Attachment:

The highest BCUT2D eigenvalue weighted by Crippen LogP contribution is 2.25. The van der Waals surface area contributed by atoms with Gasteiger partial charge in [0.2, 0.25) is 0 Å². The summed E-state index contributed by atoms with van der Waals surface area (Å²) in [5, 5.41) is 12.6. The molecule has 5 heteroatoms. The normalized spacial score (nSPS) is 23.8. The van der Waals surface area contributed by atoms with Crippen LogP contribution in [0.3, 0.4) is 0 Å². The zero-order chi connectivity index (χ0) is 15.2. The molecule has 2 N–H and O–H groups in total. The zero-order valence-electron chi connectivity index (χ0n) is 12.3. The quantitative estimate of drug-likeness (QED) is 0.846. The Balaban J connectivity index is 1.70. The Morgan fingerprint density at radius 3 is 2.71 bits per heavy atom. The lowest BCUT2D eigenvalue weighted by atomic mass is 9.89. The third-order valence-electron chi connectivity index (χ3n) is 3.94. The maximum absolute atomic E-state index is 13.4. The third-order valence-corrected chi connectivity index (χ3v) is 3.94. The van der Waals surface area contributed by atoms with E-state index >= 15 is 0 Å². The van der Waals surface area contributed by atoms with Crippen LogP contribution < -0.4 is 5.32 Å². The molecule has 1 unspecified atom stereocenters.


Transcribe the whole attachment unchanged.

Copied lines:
The highest BCUT2D eigenvalue weighted by Crippen LogP contribution is 2.25. The van der Waals surface area contributed by atoms with Gasteiger partial charge in [0.2, 0.25) is 0 Å². The summed E-state index contributed by atoms with van der Waals surface area (Å²) in [5, 5.41) is 12.6. The molecule has 5 heteroatoms. The normalized spacial score (nSPS) is 23.8. The van der Waals surface area contributed by atoms with Crippen LogP contribution in [0.3, 0.4) is 0 Å². The zero-order chi connectivity index (χ0) is 15.2. The molecule has 2 N–H and O–H groups in total. The zero-order valence-electron chi connectivity index (χ0n) is 12.3. The quantitative estimate of drug-likeness (QED) is 0.846. The Balaban J connectivity index is 1.70. The Morgan fingerprint density at radius 3 is 2.71 bits per heavy atom. The lowest BCUT2D eigenvalue weighted by atomic mass is 9.89. The third-order valence-electron chi connectivity index (χ3n) is 3.94. The maximum absolute atomic E-state index is 13.4. The third-order valence-corrected chi connectivity index (χ3v) is 3.94. The van der Waals surface area contributed by atoms with E-state index >= 15 is 0 Å². The van der Waals surface area contributed by atoms with Crippen LogP contribution < -0.4 is 5.32 Å². The molecule has 1 unspecified atom stereocenters.